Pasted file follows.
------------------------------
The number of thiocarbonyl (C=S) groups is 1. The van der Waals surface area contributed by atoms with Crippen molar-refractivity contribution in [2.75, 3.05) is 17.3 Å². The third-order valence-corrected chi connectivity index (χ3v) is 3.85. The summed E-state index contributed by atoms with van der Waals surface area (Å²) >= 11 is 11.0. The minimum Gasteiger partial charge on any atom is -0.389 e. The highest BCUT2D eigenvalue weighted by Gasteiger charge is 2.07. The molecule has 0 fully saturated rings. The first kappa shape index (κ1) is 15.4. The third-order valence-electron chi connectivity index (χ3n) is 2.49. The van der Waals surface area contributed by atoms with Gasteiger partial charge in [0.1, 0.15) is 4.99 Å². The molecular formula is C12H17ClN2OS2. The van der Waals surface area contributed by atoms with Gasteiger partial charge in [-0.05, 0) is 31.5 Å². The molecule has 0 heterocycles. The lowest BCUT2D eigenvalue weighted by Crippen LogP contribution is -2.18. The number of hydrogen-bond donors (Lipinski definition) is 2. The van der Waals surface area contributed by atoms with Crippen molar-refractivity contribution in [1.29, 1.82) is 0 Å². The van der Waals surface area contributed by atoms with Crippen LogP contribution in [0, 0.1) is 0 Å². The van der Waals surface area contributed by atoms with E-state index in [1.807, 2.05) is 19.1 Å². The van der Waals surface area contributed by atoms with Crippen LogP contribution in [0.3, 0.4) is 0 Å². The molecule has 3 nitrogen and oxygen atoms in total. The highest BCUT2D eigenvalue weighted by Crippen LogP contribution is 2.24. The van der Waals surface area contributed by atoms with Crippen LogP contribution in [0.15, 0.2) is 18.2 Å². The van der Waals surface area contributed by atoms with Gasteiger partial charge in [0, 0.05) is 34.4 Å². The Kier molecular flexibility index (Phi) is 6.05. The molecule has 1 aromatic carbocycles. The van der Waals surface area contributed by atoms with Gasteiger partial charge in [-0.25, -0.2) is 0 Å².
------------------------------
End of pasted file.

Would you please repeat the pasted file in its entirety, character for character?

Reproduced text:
The number of thiocarbonyl (C=S) groups is 1. The van der Waals surface area contributed by atoms with Crippen molar-refractivity contribution in [2.75, 3.05) is 17.3 Å². The third-order valence-corrected chi connectivity index (χ3v) is 3.85. The summed E-state index contributed by atoms with van der Waals surface area (Å²) >= 11 is 11.0. The minimum Gasteiger partial charge on any atom is -0.389 e. The highest BCUT2D eigenvalue weighted by Gasteiger charge is 2.07. The molecule has 0 fully saturated rings. The first kappa shape index (κ1) is 15.4. The third-order valence-electron chi connectivity index (χ3n) is 2.49. The van der Waals surface area contributed by atoms with Gasteiger partial charge in [0.1, 0.15) is 4.99 Å². The molecular formula is C12H17ClN2OS2. The van der Waals surface area contributed by atoms with Gasteiger partial charge in [-0.05, 0) is 31.5 Å². The molecule has 0 heterocycles. The lowest BCUT2D eigenvalue weighted by Crippen LogP contribution is -2.18. The number of hydrogen-bond donors (Lipinski definition) is 2. The van der Waals surface area contributed by atoms with Crippen molar-refractivity contribution in [1.29, 1.82) is 0 Å². The van der Waals surface area contributed by atoms with Crippen LogP contribution in [0, 0.1) is 0 Å². The van der Waals surface area contributed by atoms with E-state index in [1.807, 2.05) is 19.1 Å². The van der Waals surface area contributed by atoms with Crippen LogP contribution in [0.3, 0.4) is 0 Å². The molecule has 3 nitrogen and oxygen atoms in total. The highest BCUT2D eigenvalue weighted by Crippen LogP contribution is 2.24. The van der Waals surface area contributed by atoms with Crippen LogP contribution in [0.15, 0.2) is 18.2 Å². The van der Waals surface area contributed by atoms with Gasteiger partial charge in [0, 0.05) is 34.4 Å². The Kier molecular flexibility index (Phi) is 6.05. The molecule has 1 aromatic carbocycles. The van der Waals surface area contributed by atoms with Gasteiger partial charge in [-0.25, -0.2) is 0 Å².